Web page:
Help for Kids Who Have Trouble Making Friends
Having grown up with a sibling with disabilities, I’ve seen firsthand what it’s like for a child to struggle making friends. My younger brother, Jimmy, suffered from a seizure disorder and learning disabilities, displayed violent-aggressive behavior, and had trouble regulating his emotions– all stemming from a benign brain tumor he was born with. It was clear from his earliest years that, despite my parents’ greatest efforts to give him a normal life, he was going to have challenges most kids don’t face – and creating friendships was one of them. We watched as Jimmy grew into a little boy who was kind, clever, and humorous (to say the very least), but his outbursts, impulsivity, and delayed brain development made it difficult for him to interact with kids his age.
Recently, I attended an event for The Meeting House, an afterschool program in New York City for children who lack “normal” social skills – a resource I wish we could have had during Jimmy’s growing up years. Through activities such as sports, music, dance, and homework help, the program helps school-age kids build their social skills and self-esteem in a fun environment where they can interact with others like themselves. Two fantastic experts, Fadi Haddad, M.D., the director of Child Psychiatric Emergency Services at Bellevue Hospital here in New York City and Sima Gerber, Ph.D., a professor of speech-language pathology at Queens College, spoke about developing social skills to a packed room that included parents of children with developmental delays and social difficulties, as well as educators and psychologists. Here are some points that jumped out at me, and that I hope can be helpful to parents who are in similar situations as mine were:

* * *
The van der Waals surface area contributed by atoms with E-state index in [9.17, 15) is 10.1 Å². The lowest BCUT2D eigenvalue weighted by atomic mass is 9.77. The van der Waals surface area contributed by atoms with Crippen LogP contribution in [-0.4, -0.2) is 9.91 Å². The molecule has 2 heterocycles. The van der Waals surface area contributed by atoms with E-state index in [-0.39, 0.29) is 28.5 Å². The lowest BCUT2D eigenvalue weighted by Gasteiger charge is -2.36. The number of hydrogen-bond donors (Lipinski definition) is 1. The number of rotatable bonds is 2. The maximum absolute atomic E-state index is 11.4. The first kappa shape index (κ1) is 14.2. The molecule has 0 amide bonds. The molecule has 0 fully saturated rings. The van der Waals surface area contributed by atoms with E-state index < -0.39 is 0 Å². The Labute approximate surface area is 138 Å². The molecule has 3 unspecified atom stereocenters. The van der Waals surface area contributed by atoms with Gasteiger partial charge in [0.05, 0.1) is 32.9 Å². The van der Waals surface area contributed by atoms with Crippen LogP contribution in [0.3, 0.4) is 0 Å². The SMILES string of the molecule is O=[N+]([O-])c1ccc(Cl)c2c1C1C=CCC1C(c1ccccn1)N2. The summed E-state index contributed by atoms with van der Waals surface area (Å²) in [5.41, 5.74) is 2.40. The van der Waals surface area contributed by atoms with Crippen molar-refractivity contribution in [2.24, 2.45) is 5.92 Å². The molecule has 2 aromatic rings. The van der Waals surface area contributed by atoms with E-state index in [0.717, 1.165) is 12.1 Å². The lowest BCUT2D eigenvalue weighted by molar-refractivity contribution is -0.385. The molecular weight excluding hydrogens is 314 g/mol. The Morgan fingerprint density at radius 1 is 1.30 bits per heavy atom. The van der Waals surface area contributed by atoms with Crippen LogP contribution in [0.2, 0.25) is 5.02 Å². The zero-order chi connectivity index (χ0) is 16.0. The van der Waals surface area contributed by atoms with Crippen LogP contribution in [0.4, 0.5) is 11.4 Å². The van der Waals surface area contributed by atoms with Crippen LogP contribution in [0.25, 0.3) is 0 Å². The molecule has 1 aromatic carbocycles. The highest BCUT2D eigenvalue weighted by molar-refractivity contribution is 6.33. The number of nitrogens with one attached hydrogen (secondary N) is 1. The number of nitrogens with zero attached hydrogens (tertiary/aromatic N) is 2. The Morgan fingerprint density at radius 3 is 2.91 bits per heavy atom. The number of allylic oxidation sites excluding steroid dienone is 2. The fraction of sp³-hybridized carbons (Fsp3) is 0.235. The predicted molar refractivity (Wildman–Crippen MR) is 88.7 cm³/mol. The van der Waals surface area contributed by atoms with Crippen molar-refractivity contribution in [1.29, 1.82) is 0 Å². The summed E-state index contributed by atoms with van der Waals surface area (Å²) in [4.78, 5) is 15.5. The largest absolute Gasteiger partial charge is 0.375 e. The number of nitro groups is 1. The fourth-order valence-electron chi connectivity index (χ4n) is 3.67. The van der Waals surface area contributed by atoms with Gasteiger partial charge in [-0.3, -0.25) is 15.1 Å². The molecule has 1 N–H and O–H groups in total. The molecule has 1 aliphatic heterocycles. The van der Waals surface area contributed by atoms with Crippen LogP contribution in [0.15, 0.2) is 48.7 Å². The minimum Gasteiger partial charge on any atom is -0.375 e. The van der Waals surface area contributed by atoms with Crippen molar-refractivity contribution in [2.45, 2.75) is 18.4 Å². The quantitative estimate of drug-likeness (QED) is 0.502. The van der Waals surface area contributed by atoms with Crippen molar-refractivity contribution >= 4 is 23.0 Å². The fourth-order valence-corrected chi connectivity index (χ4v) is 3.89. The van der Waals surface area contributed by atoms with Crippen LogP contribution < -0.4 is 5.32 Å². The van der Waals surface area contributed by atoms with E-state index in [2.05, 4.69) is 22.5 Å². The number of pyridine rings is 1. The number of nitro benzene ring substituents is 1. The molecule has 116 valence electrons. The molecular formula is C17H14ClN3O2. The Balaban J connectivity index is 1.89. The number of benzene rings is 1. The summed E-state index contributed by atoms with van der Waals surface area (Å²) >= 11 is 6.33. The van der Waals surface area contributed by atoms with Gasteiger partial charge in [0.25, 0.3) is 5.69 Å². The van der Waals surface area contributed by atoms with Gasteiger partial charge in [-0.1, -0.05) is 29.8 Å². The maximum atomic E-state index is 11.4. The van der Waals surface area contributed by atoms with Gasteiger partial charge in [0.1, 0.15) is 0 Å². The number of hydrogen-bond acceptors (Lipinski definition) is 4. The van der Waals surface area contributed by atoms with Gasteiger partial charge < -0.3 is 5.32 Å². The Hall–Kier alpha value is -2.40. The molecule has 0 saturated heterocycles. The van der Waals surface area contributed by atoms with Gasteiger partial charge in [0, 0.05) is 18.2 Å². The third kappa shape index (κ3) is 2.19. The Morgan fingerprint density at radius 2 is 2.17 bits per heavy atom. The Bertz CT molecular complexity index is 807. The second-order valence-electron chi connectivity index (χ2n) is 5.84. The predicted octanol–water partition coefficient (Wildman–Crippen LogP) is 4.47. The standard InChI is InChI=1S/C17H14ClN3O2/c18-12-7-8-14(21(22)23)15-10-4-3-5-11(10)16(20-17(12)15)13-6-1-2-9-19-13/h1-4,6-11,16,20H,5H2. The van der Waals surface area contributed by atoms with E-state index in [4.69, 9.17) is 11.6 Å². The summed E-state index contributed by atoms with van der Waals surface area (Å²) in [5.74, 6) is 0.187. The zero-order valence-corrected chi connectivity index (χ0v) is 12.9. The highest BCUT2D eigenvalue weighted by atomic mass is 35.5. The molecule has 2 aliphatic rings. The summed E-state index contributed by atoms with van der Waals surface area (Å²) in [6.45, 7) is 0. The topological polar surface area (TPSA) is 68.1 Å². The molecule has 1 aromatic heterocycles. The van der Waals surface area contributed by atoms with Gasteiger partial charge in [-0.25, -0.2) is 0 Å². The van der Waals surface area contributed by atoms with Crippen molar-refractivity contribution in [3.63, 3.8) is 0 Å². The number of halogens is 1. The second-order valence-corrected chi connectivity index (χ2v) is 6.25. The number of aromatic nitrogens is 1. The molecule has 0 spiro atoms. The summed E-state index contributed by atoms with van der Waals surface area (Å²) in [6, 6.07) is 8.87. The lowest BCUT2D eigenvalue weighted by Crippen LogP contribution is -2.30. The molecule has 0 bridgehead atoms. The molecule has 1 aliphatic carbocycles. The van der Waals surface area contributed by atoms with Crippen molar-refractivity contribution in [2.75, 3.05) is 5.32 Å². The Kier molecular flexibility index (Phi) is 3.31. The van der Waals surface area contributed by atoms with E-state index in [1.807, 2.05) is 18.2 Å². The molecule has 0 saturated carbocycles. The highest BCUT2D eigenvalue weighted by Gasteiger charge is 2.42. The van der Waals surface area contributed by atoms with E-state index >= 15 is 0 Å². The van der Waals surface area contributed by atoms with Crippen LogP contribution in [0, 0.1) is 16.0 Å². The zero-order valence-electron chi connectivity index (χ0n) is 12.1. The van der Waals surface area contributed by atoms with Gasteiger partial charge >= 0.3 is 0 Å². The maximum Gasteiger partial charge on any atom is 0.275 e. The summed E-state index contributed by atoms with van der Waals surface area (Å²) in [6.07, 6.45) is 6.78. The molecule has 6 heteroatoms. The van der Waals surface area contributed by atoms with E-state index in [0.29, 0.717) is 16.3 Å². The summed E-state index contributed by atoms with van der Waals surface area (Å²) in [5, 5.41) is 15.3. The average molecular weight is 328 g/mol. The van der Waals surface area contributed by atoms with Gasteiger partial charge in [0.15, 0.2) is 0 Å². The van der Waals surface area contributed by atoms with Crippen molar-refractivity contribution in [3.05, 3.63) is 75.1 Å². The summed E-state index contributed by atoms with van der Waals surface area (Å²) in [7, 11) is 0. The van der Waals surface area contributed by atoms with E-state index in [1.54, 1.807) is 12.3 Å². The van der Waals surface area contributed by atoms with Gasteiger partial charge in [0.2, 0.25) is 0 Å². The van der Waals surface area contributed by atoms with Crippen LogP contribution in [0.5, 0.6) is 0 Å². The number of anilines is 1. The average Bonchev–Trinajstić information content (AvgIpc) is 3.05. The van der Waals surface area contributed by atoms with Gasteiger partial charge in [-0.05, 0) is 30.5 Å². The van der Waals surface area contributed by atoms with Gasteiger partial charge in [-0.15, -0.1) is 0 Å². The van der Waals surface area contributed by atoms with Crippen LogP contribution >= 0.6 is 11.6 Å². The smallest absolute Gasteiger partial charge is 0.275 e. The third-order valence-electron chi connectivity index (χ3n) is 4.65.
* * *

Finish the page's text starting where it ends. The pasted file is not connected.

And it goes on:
Know what’s normal. Be aware of the skills your child should be developing for his age group and look for any abnormalities (see red flags below). That said, if he’s behind or not interacting with others the way you’d expect him to, that doesn’t necessarily mean he has social difficulties. Dr. Haddad mentioned that it’s not unusual for over-anxious parents to bring kids to his office who are perfectly fine socially, just a little quirky.
Look for red flags. If your child is oppositional, angry/aggressive, awkward (to the point that it impacts his social interactions), or if he doesn’t show emotion, it’s worth getting a professional opinion.
Early intervention is key. The sooner the issue is identified and treated, the better chance your child has of reaching his next developmental milestones. Also, since it can affect your child’s overall happiness if he has trouble making friends, you’ll want to work on the problem right away.
There’s not always a pill. A child may have a hard time interacting with others because he is shy, or there could be a bigger issue going on, such as autism, abuse, ADHD, learning disabilities, or bullying. In those cases, once the primary cause is identified and treated, there’s a greater chance things will improve. Dr. Haddad stressed that it’s important for parents to understand there isn’t always medication that can help, and that other options like therapy, can be more effective than a pill.
Good social skills start at home. It’s just as important for children to interact well with adults as it is for them to interact with other children. Kids who have positive relationships with their parents tend to do better socially – since unhealthy parent-child relationships can create distorted judgments with friendships.
Find the right resources. While parents can make sure they’re providing their kids with positive child-adult interactions at home, it’s much more difficult for them to encourage healthy child-to-child interactions during class or playtime. Programs such as The Meeting House are so helpful because they give these kids the chance to bond with others like themselves, and ultimately build their social skills.
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